Steven Pinker’s Surface Perception Module accounts for how the brain makes up for any missing information on the perception of objects by explaining how the brain ‘assumes’ the ‘world’ it is living in. If the brain did not assume certain rules for its environment then it would have to filter through an infinite amount of data which would make survival impossible.
Instead, it does assume finite aspects of its reality, oscillating objects into perceptual existence, thereby making it possible to traverse reality and bring meaning to it through precise perceptual injections of finitude.
The problem with the scientific study of consciousness, however, is that it is typically broken down into only three categories: physiological, cognitive, and experiential. There’s no doubt that these are all aspects of consciousness, but they are by no means separate; nor are they the only ones.
Consciousness study cannot (except in a generic sense) be systematized lest important data is lost. There is something lost between the physiological and the cognitive when we bring our labels to bear and neatly pigeonhole our ‘discoveries’ underneath them.
Conscious events are more than what our science can currently explain in a rational way. Like particle physics cannot explain what is light. They may postulate light’s particle-like nature, they may postulate its wave-like nature, but in the end the phenomena of light is just as systematically indescribable as the nature of consciousness.
Similarly, psychologists researching the physiological aspects of consciousness may postulate its neurological patterns, its cognitive aspect, and its functions of memory and perception, but in the end consciousness is just as systematically indescribable as light is. Only in the most generic sense can consciousness or light be explained systematically.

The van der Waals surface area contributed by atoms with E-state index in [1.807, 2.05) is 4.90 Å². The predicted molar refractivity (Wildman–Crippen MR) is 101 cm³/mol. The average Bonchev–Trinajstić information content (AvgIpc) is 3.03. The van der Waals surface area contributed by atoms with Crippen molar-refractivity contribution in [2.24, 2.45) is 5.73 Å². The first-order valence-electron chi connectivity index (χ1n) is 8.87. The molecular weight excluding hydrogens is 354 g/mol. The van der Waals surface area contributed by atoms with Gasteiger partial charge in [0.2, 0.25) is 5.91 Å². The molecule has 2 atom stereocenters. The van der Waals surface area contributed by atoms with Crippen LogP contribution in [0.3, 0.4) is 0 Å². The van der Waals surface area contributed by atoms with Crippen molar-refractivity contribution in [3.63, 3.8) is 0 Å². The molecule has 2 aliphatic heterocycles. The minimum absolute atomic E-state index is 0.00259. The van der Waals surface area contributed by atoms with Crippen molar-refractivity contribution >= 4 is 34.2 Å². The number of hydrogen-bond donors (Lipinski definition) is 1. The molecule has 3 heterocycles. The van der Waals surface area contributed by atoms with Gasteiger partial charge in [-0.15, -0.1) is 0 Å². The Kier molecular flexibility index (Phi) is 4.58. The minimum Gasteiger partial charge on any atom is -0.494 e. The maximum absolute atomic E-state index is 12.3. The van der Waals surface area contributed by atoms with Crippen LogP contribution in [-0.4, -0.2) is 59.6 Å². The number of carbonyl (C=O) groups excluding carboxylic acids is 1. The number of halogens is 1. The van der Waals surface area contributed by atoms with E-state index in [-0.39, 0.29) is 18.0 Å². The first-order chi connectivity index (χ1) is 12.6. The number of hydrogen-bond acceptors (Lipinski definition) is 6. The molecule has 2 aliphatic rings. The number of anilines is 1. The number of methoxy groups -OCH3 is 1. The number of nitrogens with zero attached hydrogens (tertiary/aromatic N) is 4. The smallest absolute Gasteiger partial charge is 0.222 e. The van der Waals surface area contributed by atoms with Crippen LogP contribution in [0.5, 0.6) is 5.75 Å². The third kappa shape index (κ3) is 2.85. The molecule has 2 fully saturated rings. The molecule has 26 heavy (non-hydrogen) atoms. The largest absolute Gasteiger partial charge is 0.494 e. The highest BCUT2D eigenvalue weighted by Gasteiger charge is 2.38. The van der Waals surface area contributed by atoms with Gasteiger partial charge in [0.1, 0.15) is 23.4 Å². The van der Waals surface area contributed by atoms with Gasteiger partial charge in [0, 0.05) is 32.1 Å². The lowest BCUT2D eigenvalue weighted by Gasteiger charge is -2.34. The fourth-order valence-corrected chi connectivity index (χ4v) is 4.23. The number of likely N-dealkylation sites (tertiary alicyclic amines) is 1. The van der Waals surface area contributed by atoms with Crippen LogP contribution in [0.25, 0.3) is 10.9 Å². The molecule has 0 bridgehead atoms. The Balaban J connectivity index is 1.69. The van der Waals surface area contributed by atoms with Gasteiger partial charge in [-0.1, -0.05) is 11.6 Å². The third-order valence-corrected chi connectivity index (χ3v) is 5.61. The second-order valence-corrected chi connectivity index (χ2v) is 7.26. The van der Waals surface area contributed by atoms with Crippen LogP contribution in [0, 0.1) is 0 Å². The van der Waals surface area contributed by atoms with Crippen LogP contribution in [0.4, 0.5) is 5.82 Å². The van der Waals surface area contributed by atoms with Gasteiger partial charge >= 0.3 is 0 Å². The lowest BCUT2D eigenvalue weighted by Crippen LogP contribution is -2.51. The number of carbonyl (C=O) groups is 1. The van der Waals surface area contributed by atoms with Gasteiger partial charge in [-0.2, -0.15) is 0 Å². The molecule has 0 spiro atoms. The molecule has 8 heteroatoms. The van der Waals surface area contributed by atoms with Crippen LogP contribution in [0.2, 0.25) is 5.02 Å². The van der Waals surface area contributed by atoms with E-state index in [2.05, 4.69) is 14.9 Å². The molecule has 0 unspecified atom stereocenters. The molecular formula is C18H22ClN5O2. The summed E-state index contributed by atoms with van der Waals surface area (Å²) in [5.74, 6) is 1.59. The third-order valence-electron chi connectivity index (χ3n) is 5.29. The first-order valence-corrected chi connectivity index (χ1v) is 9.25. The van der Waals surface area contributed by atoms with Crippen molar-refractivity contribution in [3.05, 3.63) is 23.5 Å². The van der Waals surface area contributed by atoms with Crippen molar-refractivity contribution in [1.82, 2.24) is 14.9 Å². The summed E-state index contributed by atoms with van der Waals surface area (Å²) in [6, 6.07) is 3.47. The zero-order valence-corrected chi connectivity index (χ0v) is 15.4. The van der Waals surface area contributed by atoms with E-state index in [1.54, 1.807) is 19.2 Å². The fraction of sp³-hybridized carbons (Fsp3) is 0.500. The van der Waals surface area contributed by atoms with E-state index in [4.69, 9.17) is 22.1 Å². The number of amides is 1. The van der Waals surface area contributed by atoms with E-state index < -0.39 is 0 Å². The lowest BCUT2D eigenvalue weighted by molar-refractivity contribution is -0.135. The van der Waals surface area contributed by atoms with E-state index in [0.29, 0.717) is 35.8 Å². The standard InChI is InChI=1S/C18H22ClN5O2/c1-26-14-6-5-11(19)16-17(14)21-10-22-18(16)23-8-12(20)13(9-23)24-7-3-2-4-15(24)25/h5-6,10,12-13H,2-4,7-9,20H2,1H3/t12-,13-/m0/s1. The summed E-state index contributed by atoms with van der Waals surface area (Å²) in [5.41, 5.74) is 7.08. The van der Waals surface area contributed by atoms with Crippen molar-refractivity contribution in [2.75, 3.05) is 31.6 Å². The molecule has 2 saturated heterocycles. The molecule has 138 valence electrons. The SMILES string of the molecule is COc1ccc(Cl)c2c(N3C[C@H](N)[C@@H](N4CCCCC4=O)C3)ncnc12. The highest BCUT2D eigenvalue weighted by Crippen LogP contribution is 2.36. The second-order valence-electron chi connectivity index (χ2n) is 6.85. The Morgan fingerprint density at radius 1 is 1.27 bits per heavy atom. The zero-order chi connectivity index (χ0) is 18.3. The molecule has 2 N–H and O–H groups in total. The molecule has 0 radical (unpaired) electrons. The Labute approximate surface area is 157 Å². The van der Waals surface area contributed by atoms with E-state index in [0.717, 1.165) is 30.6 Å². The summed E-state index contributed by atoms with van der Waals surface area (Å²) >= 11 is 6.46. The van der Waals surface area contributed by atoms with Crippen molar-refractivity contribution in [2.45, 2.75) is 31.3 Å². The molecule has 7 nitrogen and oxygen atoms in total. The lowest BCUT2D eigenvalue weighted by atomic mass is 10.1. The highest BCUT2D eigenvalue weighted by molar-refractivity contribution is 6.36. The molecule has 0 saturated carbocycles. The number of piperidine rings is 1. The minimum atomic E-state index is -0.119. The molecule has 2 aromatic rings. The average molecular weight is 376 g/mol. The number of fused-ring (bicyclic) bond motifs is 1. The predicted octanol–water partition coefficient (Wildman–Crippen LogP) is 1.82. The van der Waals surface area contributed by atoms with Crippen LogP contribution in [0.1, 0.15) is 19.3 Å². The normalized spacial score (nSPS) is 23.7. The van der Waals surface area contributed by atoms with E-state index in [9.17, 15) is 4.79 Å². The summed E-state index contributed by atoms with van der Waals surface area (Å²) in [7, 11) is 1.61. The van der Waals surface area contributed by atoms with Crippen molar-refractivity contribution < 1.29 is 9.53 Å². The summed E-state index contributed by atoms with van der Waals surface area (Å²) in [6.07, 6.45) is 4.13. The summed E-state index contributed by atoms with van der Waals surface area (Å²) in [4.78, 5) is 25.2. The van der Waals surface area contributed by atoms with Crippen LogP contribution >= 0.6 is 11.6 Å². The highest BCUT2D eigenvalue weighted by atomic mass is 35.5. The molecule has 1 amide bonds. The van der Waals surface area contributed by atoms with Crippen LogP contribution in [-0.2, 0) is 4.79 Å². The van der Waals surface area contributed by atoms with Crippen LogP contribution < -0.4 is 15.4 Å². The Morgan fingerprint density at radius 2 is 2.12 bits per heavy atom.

“Conscious awareness” writes philosopher-psychologist Owen Flanagan “is as ubiquitous as light, sound, heat, and color. Indeed, one might argue that it is even more ubiquitous than any of these, since there is light and sound and heat and color only insofar as these phenomena are revealed in experience.” Insofar as consciousness cannot be explained systematically it can be explained perceptually.
Consciousness is what we are aware of in regards to our relationship with reality, both inner and outer. Being aware of that which is ‘out there’ is a process of objectivity, whereas being aware of an ‘inner-state’ is a process of subjectivity.
Perception seems to be that which ties it all together, as people who perceive (subjectively) devise a perception (objectively) of the environment around them.
So what about the experience of that which is ‘out there’? Is conscious perception, together with all its prejudices and biases, enough to discern what is ‘actually’ happening in the cosmos?
The rift between perception and actual reality starts with the assumptions that we have regarding our environment. There’s the way we perceive our environment, and then there’s the way our environment ‘actually’ is. In order to get closer to the latter, we must focus upon a science that dissects reality itself.
That science is found in modern physics, particularly in the field of quantum mechanics.